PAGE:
Columbia County has been making sure the water in our backyards, our docks, and even that which goes in our cup is sanitary.
Clean water is something many take for granted, but for the past eight years, it;s been one of the focus’s for the county.
Compliance Manage for Columbia County Water Utilities, Margaret Doss, says, “we were required to do some monitoring of the creeks and streams in Columbia County to which the treatment plants discharge.”
Doss is talking about waste water treatment plants.
About five years of monitoring and a few more for assessment, the Watershed Protection Plan is in it’s final stages.
“What we’re into now is saying ‘here’s the state of our creeks and streams. Here’s what we need to do to protect them, and what we might need to do to make them better,” says Doss.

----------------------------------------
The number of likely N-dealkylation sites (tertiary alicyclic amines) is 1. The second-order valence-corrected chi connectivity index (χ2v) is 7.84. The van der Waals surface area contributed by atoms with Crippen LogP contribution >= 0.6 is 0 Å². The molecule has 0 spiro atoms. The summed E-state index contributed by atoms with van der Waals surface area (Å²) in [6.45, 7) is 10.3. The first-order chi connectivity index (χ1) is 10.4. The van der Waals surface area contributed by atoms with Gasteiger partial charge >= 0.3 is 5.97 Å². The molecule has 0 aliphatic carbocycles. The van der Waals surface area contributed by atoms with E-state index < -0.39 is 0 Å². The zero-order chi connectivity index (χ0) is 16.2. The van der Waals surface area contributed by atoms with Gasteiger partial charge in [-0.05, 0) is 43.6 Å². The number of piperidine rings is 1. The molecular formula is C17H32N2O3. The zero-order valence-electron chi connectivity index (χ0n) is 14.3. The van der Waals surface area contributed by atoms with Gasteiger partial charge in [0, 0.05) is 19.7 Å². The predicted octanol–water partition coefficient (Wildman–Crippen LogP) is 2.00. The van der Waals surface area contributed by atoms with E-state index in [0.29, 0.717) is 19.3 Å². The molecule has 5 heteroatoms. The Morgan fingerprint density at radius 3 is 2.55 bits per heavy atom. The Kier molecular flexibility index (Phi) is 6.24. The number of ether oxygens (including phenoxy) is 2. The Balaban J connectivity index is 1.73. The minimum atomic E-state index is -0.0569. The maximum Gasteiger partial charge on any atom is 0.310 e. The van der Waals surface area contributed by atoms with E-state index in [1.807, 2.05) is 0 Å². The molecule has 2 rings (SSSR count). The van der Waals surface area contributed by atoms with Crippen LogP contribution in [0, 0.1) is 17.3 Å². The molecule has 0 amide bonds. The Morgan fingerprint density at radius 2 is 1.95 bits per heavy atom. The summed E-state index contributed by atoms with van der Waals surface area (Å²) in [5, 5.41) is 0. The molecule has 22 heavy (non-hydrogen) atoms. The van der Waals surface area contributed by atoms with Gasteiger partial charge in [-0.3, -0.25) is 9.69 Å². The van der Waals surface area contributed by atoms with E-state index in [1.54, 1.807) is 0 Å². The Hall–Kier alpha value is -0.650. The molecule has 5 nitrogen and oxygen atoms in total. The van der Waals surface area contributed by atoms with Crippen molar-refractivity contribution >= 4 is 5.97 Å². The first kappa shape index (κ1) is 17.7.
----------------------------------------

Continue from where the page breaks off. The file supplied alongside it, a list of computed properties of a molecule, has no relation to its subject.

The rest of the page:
Even though our drinking water comes from the Savannah River, maintenance of other local waters is important.
“There is a chance that some of those molecules of water can end up being pulled into our drinking water treatment plant because we pull out of the Savannah River for the majority of our drinking water,” says Doss.
She says our storm water flows into our creeks and streams when it rains. She also says that just cause it’s a drain, doesn’t mean people should spill waste there.
“If somebody decided they want to dump a can of paint down a storm drain, well then the next time it rains, that’s going to get washed down into the creek and that’s going to kill the bugs in that immediate vicinity,” says Doss.
She says it’s the circle of life. Healthy wildlife means healthy water, which means a healthy ‘us.’
“We need to keep the water clean. We need to protect the environment. We need to protect the public health. We need to make sure all the fish are good. All the insects in that area are good. That we are not doing anything to endanger any of the wildlife that we have,” says Doss.
Although water utility workers do what they can, Doss says it’s a community effort.
There are ways you can do your part to make sure the water stays clean.
Doss says grass clippings, over-fertilizing, oil spills, and animal droppings can make an impact.